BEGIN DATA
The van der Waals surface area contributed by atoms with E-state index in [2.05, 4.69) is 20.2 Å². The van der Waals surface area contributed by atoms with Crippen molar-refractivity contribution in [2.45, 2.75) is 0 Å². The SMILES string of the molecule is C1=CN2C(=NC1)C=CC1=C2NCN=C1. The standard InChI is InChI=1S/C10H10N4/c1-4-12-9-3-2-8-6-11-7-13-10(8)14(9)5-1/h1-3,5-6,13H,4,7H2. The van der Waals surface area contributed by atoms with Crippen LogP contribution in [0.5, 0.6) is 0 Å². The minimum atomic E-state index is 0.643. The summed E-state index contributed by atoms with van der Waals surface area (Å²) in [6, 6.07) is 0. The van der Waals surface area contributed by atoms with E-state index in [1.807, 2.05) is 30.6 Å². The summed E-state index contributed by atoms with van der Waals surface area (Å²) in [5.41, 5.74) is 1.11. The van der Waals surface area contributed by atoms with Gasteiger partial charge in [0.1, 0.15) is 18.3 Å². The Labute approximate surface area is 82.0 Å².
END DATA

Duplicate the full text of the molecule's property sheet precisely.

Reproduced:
The van der Waals surface area contributed by atoms with E-state index in [2.05, 4.69) is 20.2 Å². The van der Waals surface area contributed by atoms with Crippen molar-refractivity contribution in [2.45, 2.75) is 0 Å². The SMILES string of the molecule is C1=CN2C(=NC1)C=CC1=C2NCN=C1. The standard InChI is InChI=1S/C10H10N4/c1-4-12-9-3-2-8-6-11-7-13-10(8)14(9)5-1/h1-3,5-6,13H,4,7H2. The van der Waals surface area contributed by atoms with Crippen LogP contribution in [0.5, 0.6) is 0 Å². The minimum atomic E-state index is 0.643. The summed E-state index contributed by atoms with van der Waals surface area (Å²) in [6, 6.07) is 0. The van der Waals surface area contributed by atoms with E-state index in [1.807, 2.05) is 30.6 Å². The summed E-state index contributed by atoms with van der Waals surface area (Å²) in [5.41, 5.74) is 1.11. The van der Waals surface area contributed by atoms with Gasteiger partial charge in [0.1, 0.15) is 18.3 Å². The Labute approximate surface area is 82.0 Å².